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Use of multiple indicators to compare sustainability performance of organic vs conventional vineyard management
- Borsato, Eros, Zucchinelli, Maria, D'Ammaro, Daniele, Giubilato, Elisa, Zabeo, Alex, Criscione, Paolo, Pizzol, Lisa, Cohen, Yafit, Tarolli, Paolo, Lamastra, Lucrezia, Marinello, Francesco
- The Science of the total environment 2020 v.711 pp. 135081
- carbon footprint, case studies, certification, economic factors, environmental impact, environmental indicators, environmental performance, farms, fertilizers, landscapes, natural capital, organic matter, pesticides, soil compaction, soil erosion, vineyards, viticulture, water footprint, winemaking, wines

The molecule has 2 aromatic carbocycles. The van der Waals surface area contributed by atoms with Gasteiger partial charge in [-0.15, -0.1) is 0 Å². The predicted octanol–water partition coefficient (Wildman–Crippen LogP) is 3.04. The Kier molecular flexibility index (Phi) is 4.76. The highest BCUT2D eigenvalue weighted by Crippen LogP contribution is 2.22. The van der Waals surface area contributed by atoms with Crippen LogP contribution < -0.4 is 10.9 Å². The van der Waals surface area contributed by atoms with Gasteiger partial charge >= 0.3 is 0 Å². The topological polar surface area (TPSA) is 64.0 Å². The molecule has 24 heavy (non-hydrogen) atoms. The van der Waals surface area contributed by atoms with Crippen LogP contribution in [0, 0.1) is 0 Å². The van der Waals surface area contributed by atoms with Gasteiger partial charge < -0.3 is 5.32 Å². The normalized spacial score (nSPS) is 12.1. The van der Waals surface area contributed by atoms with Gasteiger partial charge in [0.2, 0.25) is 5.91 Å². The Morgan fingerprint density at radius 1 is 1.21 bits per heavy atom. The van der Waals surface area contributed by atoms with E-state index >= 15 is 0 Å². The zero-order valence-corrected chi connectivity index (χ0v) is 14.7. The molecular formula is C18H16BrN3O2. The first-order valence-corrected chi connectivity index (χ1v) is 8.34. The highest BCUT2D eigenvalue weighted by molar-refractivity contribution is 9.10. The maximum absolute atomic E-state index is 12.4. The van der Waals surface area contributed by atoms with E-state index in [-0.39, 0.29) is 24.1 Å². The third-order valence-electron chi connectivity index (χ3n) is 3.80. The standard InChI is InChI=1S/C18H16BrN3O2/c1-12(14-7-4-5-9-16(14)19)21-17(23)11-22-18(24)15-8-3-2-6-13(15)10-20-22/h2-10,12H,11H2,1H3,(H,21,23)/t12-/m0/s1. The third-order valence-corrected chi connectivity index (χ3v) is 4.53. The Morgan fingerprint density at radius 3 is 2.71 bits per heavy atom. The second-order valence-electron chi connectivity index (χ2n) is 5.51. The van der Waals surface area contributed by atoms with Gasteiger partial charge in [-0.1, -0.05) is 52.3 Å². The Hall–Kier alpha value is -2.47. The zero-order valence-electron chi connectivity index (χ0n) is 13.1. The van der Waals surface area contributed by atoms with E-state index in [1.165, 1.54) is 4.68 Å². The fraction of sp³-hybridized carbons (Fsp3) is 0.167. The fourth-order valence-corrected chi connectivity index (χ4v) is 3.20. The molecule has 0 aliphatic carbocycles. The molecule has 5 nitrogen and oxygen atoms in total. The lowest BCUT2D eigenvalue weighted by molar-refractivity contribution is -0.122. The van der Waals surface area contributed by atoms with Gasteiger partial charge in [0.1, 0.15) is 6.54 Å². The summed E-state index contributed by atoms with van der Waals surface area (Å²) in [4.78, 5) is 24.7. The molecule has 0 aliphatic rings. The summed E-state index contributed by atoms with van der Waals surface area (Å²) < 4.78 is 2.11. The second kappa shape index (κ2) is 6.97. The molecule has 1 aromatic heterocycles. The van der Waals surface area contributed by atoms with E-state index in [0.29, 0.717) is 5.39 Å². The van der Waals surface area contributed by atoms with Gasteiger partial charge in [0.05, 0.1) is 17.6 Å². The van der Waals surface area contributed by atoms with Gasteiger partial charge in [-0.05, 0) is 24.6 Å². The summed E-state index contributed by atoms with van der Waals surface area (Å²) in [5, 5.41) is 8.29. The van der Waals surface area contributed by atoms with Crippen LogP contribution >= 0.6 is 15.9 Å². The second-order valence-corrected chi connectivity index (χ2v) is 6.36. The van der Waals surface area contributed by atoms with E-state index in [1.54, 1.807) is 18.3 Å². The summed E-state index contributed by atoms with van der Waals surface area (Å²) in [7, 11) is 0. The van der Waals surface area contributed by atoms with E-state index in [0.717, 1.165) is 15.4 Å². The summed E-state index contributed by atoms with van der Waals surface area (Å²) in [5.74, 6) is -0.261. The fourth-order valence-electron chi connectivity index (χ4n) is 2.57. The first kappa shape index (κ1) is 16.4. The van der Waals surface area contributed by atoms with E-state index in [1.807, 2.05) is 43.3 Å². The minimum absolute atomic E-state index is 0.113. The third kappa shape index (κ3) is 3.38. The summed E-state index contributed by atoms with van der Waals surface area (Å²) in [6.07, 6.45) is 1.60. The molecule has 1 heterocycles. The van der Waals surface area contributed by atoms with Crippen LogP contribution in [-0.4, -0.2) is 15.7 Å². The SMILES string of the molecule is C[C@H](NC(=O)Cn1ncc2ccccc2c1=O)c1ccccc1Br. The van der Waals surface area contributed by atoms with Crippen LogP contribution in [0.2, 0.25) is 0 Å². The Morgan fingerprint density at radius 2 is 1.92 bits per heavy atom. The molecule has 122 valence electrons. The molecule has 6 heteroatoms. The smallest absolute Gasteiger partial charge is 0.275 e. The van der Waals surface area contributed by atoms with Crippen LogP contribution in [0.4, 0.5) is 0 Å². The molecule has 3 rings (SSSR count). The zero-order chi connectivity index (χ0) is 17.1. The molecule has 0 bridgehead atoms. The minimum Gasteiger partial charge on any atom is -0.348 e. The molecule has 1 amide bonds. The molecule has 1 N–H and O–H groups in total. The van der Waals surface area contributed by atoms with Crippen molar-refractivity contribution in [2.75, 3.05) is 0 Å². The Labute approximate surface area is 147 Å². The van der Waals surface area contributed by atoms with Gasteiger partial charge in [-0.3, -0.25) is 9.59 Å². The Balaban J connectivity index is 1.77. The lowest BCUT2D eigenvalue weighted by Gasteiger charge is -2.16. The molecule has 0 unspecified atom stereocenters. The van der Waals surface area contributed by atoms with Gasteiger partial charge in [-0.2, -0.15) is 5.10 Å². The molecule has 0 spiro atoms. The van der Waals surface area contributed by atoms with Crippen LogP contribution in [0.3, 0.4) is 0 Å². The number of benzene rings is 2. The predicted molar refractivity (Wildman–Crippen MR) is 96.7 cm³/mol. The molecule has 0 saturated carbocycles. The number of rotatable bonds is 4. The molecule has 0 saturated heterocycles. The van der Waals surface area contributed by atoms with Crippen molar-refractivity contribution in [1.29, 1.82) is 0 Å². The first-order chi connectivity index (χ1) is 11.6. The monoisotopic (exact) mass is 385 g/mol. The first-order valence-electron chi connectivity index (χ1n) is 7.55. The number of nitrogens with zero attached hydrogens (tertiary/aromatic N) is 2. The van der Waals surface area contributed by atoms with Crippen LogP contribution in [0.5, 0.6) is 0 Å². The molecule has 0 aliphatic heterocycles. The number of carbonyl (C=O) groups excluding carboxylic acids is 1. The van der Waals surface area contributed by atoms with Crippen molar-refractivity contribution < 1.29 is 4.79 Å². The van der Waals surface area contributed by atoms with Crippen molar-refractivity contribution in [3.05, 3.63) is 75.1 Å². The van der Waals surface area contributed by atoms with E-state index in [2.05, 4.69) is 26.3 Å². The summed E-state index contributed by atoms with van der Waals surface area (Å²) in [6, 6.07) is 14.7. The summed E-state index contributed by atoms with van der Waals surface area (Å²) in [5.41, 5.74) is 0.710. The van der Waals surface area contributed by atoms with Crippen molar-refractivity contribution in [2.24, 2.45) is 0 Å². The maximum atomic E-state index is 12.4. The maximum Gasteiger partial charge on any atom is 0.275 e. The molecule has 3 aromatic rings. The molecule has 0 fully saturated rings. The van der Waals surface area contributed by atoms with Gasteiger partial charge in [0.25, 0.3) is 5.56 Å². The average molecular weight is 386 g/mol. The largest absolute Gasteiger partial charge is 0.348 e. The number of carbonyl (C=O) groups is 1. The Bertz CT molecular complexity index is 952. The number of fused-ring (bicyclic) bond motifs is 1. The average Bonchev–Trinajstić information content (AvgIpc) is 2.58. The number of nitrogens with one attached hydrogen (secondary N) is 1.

- The wine sector is paying more attention to sustainable wine production practices, but this topic is highly debated because organic viticulture aims to a reduction of environmental impacts, while conventional viticulture ensures an increase of yield. This work provides an economic and environmental comparison using different indicators whereas no previous studies on viticulture have faced on both aspects of sustainability. Two distinct vineyards within the same case study farm were considered, where conventional and organic viticulture practices were applied for 5 years. For each type of production, we calculated the economic benefit and environmental indicators such as the Water Footprint, Carbon Footprint, and an indicator of environmental performance associated with the vineyard phase (“Vineyard Management” or “Vigneto” indicator part of the Italian VIVA certification framework). This latter considers six sub-indicators investigating pesticides management, fertilizers management, organic matter content, soil compaction, soil erosion, and landscape quality. The multi criteria approach is a novel framework assessing sustainability on vineyard management using environmental indicators from VIVA calculator and the economic aspect. Main results showed that organic management in viticulture can be applied without having economic losses and with the benefit of better preserving the natural capital.